BNSF is responding to weak demand for coal and petroleum by lowering its rates for grain and pulse crops.
BNSF is trying to encourage grain producers to move some of their surplus out of storage and into the market.
“BNSF is always evaluating market-based conditions in evaluating rates and, as a result of our recent review, made the adjustments in the northern tier states,” John Miller, group vice-president of agricultural products, was quoted in the Farm and Ranch Guide.
It’s a far cry from May 2014, when BNSF was running two months and 500 car loads behind. Back then it was the overwhelming demand for BNSF’s mobile oil pipeline that was creating rail congestion as 100-car oil trains caused backlogs for grain shippers.
BNSF has cut its price for shipping grain by $100 a carload, and cut the rates $75 per carload for shipping pulse crops, such as peas and lentils.
BNSF is facing soft demand for coal, petroleum, and metallic ores that has only worsened as the year has gone on.
BNSF’s total carloads for coal are down 35.58% year-to-date through April 16, 2016, for petroleum they are down 26.6%, and for metallic ores, carloads are down 37.61%.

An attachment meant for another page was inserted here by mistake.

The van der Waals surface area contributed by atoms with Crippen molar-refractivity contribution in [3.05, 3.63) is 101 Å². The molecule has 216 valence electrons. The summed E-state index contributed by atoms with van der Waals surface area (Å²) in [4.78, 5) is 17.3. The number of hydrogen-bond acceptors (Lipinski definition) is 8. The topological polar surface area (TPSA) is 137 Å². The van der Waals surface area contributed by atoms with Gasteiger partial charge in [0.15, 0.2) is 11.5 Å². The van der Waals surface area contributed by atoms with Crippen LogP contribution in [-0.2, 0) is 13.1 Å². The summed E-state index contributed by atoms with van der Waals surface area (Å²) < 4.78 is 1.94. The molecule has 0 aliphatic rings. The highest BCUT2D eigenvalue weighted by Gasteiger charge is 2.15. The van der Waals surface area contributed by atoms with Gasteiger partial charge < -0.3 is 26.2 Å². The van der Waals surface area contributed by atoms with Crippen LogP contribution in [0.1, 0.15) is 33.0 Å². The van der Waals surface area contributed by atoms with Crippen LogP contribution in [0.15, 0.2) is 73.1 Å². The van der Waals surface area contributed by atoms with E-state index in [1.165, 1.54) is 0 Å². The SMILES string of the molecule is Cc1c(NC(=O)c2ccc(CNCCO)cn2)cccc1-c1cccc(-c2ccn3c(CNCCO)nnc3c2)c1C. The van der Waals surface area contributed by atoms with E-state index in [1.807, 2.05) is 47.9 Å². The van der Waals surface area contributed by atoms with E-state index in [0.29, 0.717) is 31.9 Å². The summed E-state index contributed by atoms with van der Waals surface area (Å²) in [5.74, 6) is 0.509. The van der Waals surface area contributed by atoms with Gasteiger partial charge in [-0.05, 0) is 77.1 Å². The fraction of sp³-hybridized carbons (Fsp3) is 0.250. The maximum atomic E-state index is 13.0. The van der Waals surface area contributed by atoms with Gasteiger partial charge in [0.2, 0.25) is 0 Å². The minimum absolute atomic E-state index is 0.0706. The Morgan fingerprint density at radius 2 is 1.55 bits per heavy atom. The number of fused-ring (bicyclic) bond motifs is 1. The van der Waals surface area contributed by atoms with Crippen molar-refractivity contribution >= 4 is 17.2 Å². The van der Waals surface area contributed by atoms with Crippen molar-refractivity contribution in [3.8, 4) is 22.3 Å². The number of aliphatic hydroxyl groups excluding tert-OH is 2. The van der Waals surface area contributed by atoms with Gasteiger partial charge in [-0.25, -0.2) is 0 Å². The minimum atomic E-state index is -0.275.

Combined carloads, including intermodal freight, are down 7.7% year-to-date from the same period in 2015.
The drop in shipping volume has the railroad idling hundreds of locomotives and furloughing some 400 employees.
© 2016 David Mazor
Disclosure: David Mazor is a freelance writer focusing on Berkshire Hathaway. The author is long in Berkshire Hathaway, and this article is not a recommendation on whether to buy or sell the stock. The information contained in this article should not be construed as personalized or individualized investment advice. Past performance is no guarantee of future results.